25 Feb carol roth.
chicago, illinois. | wife. business advisor. author. media personality. speaker. leader.
Carol Roth makes people think, makes them laugh, and makes them money. She is a national media personality (currently as an on-air contributor for CNBC and formerly as a radio host for WGN), ‘recovering’ investment banker, entrepreneur, investor, speaker and author of the New York Times bestselling book, “The Entrepreneur Equation.”
As a deal-maker, Carol has helped clients complete more than $2 billion in transactions, including capital raising, mergers and acquisitions, licensing, joint venture and partnership deals, plus create seven-figure brand loyalty programs. Carol also acts as a brand spokesperson, ambassador, and adviser for a number of companies and brands that are seeking to reach a broader audience, with a focus on those looking to reach small business owners and entrepreneurs. She is a noted small business advocate and was named a Top 100 Small Business Influencer for 2011, 2012, 2013 and 2014 and has been a director of a publicly traded technology/media company. Carol is also a huge professional sports fan, especially of NFL football, and has an action figure made in her own likeness.
I follow her on Twitter @CarolJSRoth and Facebook. She is smart, edgy, and constantly shares relevant information. I enjoy learning from her and knew she would add a great deal to the j. jane conversation. After all, she is one of the most successful business advisors in the country and she has her own action figure … how many people can say that? Enjoy today’s highlight!
How did you choose your career path and was it a conscious decision?
I always start with a conscious decision, but of course, there are surprises that pop-up along the way that keeps things interesting. Neither of my parents graduated from college, so I had to largely self-fund my education and was graduating back in 1995 with $40,000 in student loans. I knew that I wanted to pay it off as quickly as possible, while getting the best training and most responsibility. There were two obvious choices: for those people who liked to deep-dive into a subject, they went into management consulting. For those who had A.D.D., they went into investment banking so they could work on a number of different transactions simultaneously. That’s how I ended up in investment banking.
I chose a firm (Montgomery Securities) which was a meritocracy and I thrived- I was a Vice President and officer of the firm by the age of 25, which is unheard of on “Wall Street”. But, I never wanted to be the world’s best investment banker- my initial choice served a purpose. Once I had financial security- and a lot of expertise- I got something else—flexibility. That allowed me to make choices, like media, that more aligned with what I wanted to be doing.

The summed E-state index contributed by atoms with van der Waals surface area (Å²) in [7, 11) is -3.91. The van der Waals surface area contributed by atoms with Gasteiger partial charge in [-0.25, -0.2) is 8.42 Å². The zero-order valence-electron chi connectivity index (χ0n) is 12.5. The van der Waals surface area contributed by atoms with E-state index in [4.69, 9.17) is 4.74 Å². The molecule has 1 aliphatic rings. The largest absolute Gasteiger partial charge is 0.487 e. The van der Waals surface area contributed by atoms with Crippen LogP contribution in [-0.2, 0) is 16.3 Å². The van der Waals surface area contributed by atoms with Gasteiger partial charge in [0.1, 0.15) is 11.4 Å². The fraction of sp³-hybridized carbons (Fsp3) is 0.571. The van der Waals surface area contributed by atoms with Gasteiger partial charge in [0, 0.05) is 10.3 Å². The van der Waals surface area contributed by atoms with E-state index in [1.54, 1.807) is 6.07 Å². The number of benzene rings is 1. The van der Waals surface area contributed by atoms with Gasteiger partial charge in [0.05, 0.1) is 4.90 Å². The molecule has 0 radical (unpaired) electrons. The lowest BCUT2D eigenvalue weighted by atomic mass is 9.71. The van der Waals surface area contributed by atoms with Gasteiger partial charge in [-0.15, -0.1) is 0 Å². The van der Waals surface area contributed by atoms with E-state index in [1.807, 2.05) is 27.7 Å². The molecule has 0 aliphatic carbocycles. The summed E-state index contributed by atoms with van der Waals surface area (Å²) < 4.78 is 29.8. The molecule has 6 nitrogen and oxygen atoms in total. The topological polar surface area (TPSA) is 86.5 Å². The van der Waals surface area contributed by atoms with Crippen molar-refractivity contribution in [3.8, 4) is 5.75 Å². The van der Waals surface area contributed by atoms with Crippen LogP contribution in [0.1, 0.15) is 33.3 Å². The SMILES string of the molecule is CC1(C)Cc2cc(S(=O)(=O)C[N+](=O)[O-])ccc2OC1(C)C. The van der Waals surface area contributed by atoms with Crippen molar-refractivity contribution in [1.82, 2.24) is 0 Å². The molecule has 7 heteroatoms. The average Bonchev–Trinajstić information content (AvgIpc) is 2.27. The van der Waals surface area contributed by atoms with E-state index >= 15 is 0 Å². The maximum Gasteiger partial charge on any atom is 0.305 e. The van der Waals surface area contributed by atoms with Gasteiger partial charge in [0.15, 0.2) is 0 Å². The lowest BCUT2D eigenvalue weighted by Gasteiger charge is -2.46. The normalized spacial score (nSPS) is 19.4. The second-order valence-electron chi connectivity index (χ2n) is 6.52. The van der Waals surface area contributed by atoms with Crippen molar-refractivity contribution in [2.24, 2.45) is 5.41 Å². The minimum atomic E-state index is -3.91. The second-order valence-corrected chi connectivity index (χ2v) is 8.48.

You graduated Magna Cum Laude from the Wharton School of Business at the University of Pennsylvania. What is the best advice you can give to college students on choosing a career?
I have two pieces of advice. First, as alluded to previously, the best thing that money can buy you is flexibility. So, making and saving money as early as possible allows you the freedom to pursue other avenues with much less stress in the future. In my opinion, this has incredible value.
The other piece of advice, which may seem contradictory to my first piece of advice (but really isn’t), is that successful people will find a way to be successful in whatever arena they choose, so be willing to take a job that you think is underneath you if you can get a foot in the door. It’s often easier to work your way up from the inside and you sometimes need to step back to make a giant leap forward.
But, you have to know yourself. For me, because of the burden having so much debt would have been on me early on, it was the right decision to take care of that first, and then be willing to take a step back later.
Did anyone ever try to discourage you from choosing your career? If so, how did you handle the situation?
I can’t think of anyone who tried to discourage me from anything of substance. Or maybe they did, and I didn’t listen. Usually, when someone tells me I can’t do something that in and of itself is a source of motivation.
What is the most difficult thing you have ever done?
For me, the most difficult thing I face each day is getting out of my bed. I am not kidding. Once I can get out of bed, everything else pales in comparison.
What has been your greatest lesson learned?
The biggest lesson that I have ever learned is to think big. There are only 24 hours in each day, and we need to sleep, shower (hopefully), watch TV, etc., so why spend your precious time working on something small? It often takes the same amount of energy—sometimes even less—to pursue something on a small scale as it does something on a larger scale, so I always push myself to think bigger.
The hardest lesson that I have ever learned is to be patient. I remember even early on in my career, a senior partner at the investment bank told me, “It’s a marathon, not a sprint”. I work very quickly and not everyone else can keep pace, which becomes very frustrating at times, so I do my best to exercise as much patience as I can muster. It’s the hardest exercise that I do!
What is your best advice on how to live a graceful life?
I don’t want to live a graceful life. I want to live a clunky but rich real life. Grace takes too much effort and is too stiff. I am very authentic and believe that life is about those highs and lows—all of the emotions and experience which are not graceful in any way, shape or form.